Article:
Breaking down the NL playoff picture

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San Diego has lost 22 of 34 since August 25th, when they had a six and a half game lead on the Giants. So it’s not like we should weep for them or anything, as their wounds are self-inflicted. But it is a bit sad that such an unexpectedly good season from them is most likely going to end on Sunday rather than extend into postseason land.

And “most likely” is the key phrase here. The playoff math, such as it is, breaks down thusly:

  • The Padres could still win the division. How? By sweeping the Giants this weekend and beating them in a one-game playoff on Monday down in San Diego (this weekend’s series is in San Francisco);
  • If the Padres sweep and if the Braves
    lose all three of their games against the Phillies, no Padres-Giants playoff will be necessary. Why? Because, if both the
    Padres and the Giants are assured of a playoff spot they’ll be co-NL West champs, the Padres will be
    seeded as the champ in the playoffs and the Giants will be seeded as the wild card. The seeding is
    by virtue of the Padres winning the season series from the Giants;
  • The Braves playoff magic number is two, so any combination of Braves
    wins and Padres losses that add up to two eliminates the Padres from
    wild card contention. This could happen as early as tonight.
  • If the Padres win two of three from the Giants and the Braves get swept, the Padres and Braves will play game 163 in Atlanta on Monday. Which, even if I don’t want that to happen because of my rooting interests, would be fairly awesome for baseball in general.

I think that covers it all (this involves simple math, and even simple math is a challenge for me).  Basically, though, the Padres have to win all three games or they’re probably SOL.

And yes, if you think that part of the reason I wrote this post was so that I can use another pic of the Padres in their 1984 throwbacks from yesterday, you are absolutely right.

No structural damage found in Andrew Benintendi’s knee

ST. PETERSBURG, FL - AUGUST 24:  Shortstop Matt Duffy #5 of the Tampa Bay Rays tags out Andrew Benintendi #40 of the Boston Red Sox after Dustin Pedroia grounded into the double play  during the seventh inning of a game on August 24, 2016 at Tropicana Field in St. Petersburg, Florida. (Photo by Brian Blanco/Getty Images)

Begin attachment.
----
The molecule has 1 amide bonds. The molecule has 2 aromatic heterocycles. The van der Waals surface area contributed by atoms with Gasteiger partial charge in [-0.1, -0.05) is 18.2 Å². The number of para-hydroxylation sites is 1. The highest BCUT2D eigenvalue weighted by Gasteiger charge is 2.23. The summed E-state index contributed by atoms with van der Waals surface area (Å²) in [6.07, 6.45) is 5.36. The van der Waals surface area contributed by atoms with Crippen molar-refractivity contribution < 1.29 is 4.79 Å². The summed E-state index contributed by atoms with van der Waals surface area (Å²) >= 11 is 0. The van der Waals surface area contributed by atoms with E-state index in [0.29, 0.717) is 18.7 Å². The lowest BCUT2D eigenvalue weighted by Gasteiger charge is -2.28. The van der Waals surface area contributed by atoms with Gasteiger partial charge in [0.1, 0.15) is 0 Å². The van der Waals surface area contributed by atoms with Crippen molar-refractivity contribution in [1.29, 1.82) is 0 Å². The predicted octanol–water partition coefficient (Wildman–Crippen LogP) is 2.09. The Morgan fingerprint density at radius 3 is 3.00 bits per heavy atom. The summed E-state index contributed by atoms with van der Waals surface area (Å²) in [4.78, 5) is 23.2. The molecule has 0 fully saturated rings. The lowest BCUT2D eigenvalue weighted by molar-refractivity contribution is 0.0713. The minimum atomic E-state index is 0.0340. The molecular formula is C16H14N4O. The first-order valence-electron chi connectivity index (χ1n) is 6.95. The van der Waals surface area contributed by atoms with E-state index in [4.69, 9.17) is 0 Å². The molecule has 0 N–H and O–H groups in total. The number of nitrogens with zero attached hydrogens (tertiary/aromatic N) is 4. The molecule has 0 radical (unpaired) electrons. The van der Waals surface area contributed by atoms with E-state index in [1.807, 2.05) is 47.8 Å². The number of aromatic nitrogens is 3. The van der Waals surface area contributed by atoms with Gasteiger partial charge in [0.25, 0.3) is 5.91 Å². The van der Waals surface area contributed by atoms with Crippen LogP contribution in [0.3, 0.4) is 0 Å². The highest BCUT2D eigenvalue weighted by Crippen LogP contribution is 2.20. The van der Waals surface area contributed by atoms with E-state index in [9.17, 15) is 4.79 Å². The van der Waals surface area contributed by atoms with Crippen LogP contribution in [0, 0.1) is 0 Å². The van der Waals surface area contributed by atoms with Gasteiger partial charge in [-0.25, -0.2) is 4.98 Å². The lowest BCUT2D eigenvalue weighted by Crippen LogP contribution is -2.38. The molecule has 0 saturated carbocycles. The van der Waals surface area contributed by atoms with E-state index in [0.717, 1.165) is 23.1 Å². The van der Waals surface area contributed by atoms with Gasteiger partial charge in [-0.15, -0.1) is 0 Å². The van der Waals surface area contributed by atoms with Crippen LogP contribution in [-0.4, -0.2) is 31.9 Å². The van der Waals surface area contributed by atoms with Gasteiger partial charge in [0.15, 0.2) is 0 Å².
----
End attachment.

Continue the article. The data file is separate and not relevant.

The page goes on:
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Good news in Boston: An MRI on Red Sox outfielder Andrew Benintendi‘s left knee revealed no structural damage.

Benintendi slipped while trying to avoid a tag at second base, injuring his leg, but it appears he’s avoided a serious injury. A timetable for his return isn’t known at this point, but the Red Sox expect to get him back before the end of the season.

Benintendi is hitting .324/.365/.485 with a homer and ten RBI in 21 games.

Carlos Ruiz leaves a goodbye note for the Phillies

CLEARWATER, FL - FEBRUARY 26:  Carlos Ruiz #51 of the Philadelphia Phillies poses for a portrait on February 26, 2016 at Bright House Field in Clearwater, Florida.  (Photo by Elsa/Getty Images)
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And then there was one. One player from the 2008 World Series champs, that is. Ryan Howard likely isn’t going anywhere so he’ll be the last one to turn the lights off, but today Carlo Ruiz bid adieu to the Phillies following his trade to Los Angeles.

Lost in all of the emotions the Dodgers are reported to be feeling about A.J. Ellis leaving is the fact that Ruiz was one of the most beloved Phillies players ever, by both his teammates and their fans. Yesterday Roy Halladay penned a heartfelt goodbye to Ruiz, suggesting that he was every bit as essential to his and the Phillies’ success as Ellis has been to Clayton Kershaw (and in pure baseball production, obviously, quite more).

Today Chooch left a message for his now former teammates: